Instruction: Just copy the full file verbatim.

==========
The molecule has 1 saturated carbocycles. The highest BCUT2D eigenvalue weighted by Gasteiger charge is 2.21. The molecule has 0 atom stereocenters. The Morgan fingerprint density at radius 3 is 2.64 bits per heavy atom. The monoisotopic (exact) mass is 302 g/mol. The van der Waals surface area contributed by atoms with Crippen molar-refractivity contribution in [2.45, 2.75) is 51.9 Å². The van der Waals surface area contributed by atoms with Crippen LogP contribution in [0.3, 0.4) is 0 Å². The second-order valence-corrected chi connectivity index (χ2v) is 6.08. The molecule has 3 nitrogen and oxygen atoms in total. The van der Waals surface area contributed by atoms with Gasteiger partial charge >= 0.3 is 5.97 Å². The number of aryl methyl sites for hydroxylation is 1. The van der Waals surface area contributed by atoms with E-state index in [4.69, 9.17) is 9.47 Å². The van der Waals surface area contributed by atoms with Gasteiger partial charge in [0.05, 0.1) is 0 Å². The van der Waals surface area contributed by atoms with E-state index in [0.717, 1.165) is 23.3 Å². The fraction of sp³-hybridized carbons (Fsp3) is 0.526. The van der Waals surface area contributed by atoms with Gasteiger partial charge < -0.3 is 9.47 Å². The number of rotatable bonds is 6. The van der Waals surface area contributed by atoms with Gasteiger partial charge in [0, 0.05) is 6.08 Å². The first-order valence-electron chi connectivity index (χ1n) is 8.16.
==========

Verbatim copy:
The molecule has 1 saturated carbocycles. The highest BCUT2D eigenvalue weighted by Gasteiger charge is 2.21. The molecule has 0 atom stereocenters. The Morgan fingerprint density at radius 3 is 2.64 bits per heavy atom. The monoisotopic (exact) mass is 302 g/mol. The van der Waals surface area contributed by atoms with Crippen molar-refractivity contribution in [2.45, 2.75) is 51.9 Å². The van der Waals surface area contributed by atoms with Crippen LogP contribution in [0.3, 0.4) is 0 Å². The second-order valence-corrected chi connectivity index (χ2v) is 6.08. The molecule has 3 nitrogen and oxygen atoms in total. The van der Waals surface area contributed by atoms with Gasteiger partial charge >= 0.3 is 5.97 Å². The number of aryl methyl sites for hydroxylation is 1. The van der Waals surface area contributed by atoms with E-state index in [4.69, 9.17) is 9.47 Å². The van der Waals surface area contributed by atoms with Gasteiger partial charge in [0.05, 0.1) is 0 Å². The van der Waals surface area contributed by atoms with E-state index in [0.717, 1.165) is 23.3 Å². The fraction of sp³-hybridized carbons (Fsp3) is 0.526. The van der Waals surface area contributed by atoms with Gasteiger partial charge < -0.3 is 9.47 Å². The number of rotatable bonds is 6. The van der Waals surface area contributed by atoms with Gasteiger partial charge in [0, 0.05) is 6.08 Å². The first-order valence-electron chi connectivity index (χ1n) is 8.16.